Authors: Joana Batista, Inês Almeida, Carlos Smaniotto Costa, Marluci Menezes
Public space is here conceptualised following UN-Habitat (2015, 15) as “all places publicly owned or of public use, accessible and enjoyable by all for free and without profit motive”. Among them are streets, squares, plazas, marketplaces, parks, green spaces, greenways, community gardens, playgrounds, waterfronts, urban forests and agricultural used land. C3Places research focus only on urban public open spaces.
Public spaces have been idealised as democratic domains, places of inclusiveness where is possible to be among friends and strangers, encounter differences and engage in planned or serendipitous interactions (Innerarity, 2006). Central to a city well-being, public spaces contribute to the quality of urban life, fostering social, cultural and economic capital (UN-Habitat, 2016). A vast body of literature focus on their social function (Figure 1), as providers of the place for peoples’ interaction with other people (Carmona, Heath, Tiesdell, & Oc, 2003; Gehl, 1987; Innerarity, 2006; Jacobs, 1961; Lefebvre, 1991; Sennett, 1977) and with their environment (Smaniotto & Menezes, 2016). Public spaces act as stage for the enactment of citizenship, to practice publicness, and as such they play a key role within the complex social infrastructure (Smaniotto Costa & Menezes, 2016). Societies’ differences and similarities are put on display in public spaces, allowing distinct groups to claim their right to appropriate particular places and manifest their sense of belonging to society (Innerarity, 2006; Mitchell, 1995). Public spaces enable symbolic identification (Carmona et al., 2003), they are the places where social and cultural identities and the individuals’ role in their community are negotiated, and this may foster the context for mutual understanding and respect, enabling the development of social bonds. Yet, historically, public space was also the site where power structures manifested themselves and dominant social and moral orders were produced, imposed and perpetuated (Sennett, 1977).
Moreover, those public spaces covered by plants and with soft surfaces (Figure 2) offer further environmental benefits as they improve the urban environmental quality (such as air purification, water storage, CO2 sequestration) and provide space for leisure and recreational activities (Smaniotto Costa, Suklje Erjavec, & Mathey, 2008).
They offer also further benefits for public mental health (Muñoz, 2009) and for decreasing in contemporary health problems as obesity and sedentarism (Godbey, 2009). Jacobs (1961) and Gehl (1987) drew attention to the importance of putting people at the centre of public space, analysing how people appropriate specific places, what are their spatial practises and needs towards creating better and more inviting public spaces.
C3Places following those premisses is analysing how specific users – teenagers or elderly – appropriate urban public open spaces and how they can be better configurated to respond to different needs. In Lisbon, observations seem to indicate that urban public spaces of transit, as streets (Figure 3), are used mainly for matters of convenience and proximity to primary spaces of daily significance as the home and the school (TBA).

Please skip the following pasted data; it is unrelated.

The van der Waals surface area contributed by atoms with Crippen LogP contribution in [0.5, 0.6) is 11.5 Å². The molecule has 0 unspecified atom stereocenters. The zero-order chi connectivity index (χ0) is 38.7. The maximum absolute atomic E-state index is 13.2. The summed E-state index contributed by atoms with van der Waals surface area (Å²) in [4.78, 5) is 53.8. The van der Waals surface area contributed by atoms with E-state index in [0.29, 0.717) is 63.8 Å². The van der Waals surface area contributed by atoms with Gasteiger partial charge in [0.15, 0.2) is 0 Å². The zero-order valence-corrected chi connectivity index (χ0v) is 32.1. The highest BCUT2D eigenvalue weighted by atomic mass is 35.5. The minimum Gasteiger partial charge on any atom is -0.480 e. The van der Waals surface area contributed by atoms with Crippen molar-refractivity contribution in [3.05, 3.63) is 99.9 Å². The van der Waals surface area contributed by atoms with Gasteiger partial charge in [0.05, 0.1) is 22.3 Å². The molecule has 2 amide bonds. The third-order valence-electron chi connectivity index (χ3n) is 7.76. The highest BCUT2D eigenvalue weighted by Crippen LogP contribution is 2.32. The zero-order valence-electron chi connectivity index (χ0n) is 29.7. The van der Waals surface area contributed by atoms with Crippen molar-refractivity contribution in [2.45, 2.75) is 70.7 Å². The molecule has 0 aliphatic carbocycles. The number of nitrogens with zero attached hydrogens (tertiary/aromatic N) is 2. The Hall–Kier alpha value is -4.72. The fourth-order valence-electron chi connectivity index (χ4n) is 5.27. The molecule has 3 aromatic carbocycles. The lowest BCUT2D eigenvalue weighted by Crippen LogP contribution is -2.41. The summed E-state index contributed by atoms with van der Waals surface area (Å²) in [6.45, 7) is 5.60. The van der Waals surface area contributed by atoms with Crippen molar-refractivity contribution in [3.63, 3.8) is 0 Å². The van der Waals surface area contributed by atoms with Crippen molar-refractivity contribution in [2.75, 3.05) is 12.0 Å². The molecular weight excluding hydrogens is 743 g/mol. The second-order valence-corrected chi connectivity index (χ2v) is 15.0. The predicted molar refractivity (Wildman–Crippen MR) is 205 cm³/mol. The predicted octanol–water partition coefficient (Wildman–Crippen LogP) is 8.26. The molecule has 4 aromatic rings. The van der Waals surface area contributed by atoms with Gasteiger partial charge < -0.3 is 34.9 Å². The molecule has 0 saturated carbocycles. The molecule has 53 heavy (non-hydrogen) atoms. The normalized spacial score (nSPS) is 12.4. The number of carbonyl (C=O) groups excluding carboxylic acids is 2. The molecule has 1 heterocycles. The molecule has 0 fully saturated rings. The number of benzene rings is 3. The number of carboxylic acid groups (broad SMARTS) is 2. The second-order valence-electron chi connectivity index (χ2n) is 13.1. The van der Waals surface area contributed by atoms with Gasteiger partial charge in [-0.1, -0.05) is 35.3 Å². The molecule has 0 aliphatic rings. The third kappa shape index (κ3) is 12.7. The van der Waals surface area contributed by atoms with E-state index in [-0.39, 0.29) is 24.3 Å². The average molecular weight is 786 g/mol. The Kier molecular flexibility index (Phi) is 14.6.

- Carmona, M., Heath, T., Tiesdell, S., & Oc, T. (2003). Public Places, Urban Spaces: The Dimensions of Urban Design. Michigan: Architectural Press.
- Gehl, J. (1987). Life Between Buildings: Using Public Space. New York: Van Nostrand Reinhold.
- Godbey, G. (2009). Outdoor Recreation, Health, and Wellness: Understanding and Enhancing the Relationship. Recreation, May 2009, 1–42.
- Innerarity, D. (2006). O novo espaço público. Lisboa: Teorema.
- Jacobs, J. (1961). The Death and life of Great American Cities. New York and Toronto: Vintage Books – Random House.
- Lefebvre, H. (1991). The Production of Space. Production.
- Mitchell, D. (1995). The End of Public Space? People’s Park, Definitions of the Public, and Democracy. Annals of the Association of American Geographers.
- Muñoz, S.-A. (2009). Children in the Outdoors: A literature Review. Forres: Sustainable Development Research Centre.
- Sennett, R. (1977). The Fall of Public Man. London: Penguin Books.
- Smaniotto Costa, C., Menezes, M. (2016). A agregação das tecnologias de informação e comunicação ao espaço público urbano. Reflexões em torno do projeto CyberParks – COST TU 1306. urbe. Revista Brasileira de Gestão Urbana (Brazilian Journal of Urban Management), 8 (3): 332-344. Doi: 10.1590/2175-3369.008.003.AO04.
- Smaniotto Costa, C., Šuklje Erjavec, I., Kenna, T., de Lange, M., Ioannidis, K., Maksymiuk, G., de Waal, M. (Eds.) (2019): CyberParks – The Interface Between People, Places and Technology – New Approaches and Perspectives. Cham: Springer, Series: Information Systems and Applications LNCS 11380. DOI: 10.1007/978-3-030-13417-4.
- Smaniotto Costa, C., Suklje Erjavec, I., & Mathey, J. (2008). Green Spaces – a Key Resources for Urban Sustainability. The GreenKeys Approach for Developing Green Spaces. Urbani Izziv, 19(2 Mestne zelene površine / Urban green spaces), 199–211.
- UN-Habitat. (2015). Adequate Open Public Space in Cities. A Human Settlements Indicator for Monitoring the Post-2015 Sustainable Development Agenda.
- UN-Habitat. (2016). New Urban Agenda: Quito Declaration on Sustainable Cities and Human Settlements for All. In Habitat III Conference (p. 24). United Nations Human Settlements Programme (UN-Habitat).